Review: Disney Magical World (3DS)

A magical world indeed

To anyone familiar with the handheld’s lineup, it may seem like a bad business decision to make a life simulation game for the 3DS at this point. Three years into the console's life we've seen two Harvest Moon titles, a Rune Factory game, and The Sims 3. All that, and we haven't even mentioned Animal Crossing: New Leaf, a game that has arguably set the standard for the genre and continues to suck up more hours in our day than we’d like to admit. So how do you go about making a game in the same genre that stands a chance against the adorable Goliath? Take some of the key elements, add some of your own, then create something completely different.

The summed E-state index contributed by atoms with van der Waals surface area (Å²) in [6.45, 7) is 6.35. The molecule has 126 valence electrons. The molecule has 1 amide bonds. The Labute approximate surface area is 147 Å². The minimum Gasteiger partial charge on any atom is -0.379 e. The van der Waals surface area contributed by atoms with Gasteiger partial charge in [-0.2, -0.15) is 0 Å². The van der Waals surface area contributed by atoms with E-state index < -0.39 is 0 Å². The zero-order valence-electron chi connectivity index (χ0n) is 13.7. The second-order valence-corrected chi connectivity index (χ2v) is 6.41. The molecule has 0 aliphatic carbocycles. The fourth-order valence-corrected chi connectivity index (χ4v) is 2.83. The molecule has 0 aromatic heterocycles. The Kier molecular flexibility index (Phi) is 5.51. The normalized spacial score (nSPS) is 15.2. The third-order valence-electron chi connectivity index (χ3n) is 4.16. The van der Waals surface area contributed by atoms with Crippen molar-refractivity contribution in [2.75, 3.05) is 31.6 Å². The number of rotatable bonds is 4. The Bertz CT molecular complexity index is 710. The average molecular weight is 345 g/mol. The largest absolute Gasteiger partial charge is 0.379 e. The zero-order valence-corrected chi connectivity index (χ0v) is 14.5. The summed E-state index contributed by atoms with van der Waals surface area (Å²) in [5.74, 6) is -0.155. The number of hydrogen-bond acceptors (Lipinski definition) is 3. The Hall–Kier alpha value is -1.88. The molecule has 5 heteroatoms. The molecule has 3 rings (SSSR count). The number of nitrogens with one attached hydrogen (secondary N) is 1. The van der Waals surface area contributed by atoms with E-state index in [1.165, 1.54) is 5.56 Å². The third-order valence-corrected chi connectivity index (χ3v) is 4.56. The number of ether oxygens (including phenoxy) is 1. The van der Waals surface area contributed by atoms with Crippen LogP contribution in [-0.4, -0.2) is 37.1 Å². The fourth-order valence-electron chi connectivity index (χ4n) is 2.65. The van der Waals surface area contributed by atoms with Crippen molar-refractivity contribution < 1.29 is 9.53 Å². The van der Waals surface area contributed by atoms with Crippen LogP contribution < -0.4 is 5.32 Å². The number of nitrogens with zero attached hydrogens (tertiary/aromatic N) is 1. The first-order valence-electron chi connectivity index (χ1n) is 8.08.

From the periphery, and based on its own advertising, Disney Magical World looks to be in direct competition with Animal Crossing, but there are major differences in gameplay and tone that make this one a good companion rather than a competitor. In place of the quirky animal inhabitants and oddball charm are Disney's legacy properties and bottomless pockets; like in the case of Disney Infinity versus Skylanders, Magical World already has an established fan base in gamers familiar with its characters rather than having to rely on its own merits to generate interest from the audience. Clearly aware of this advantage, the game has been designed to focus on your interactions with the characters that you already know and love, thrusting you into both their worlds and their lives.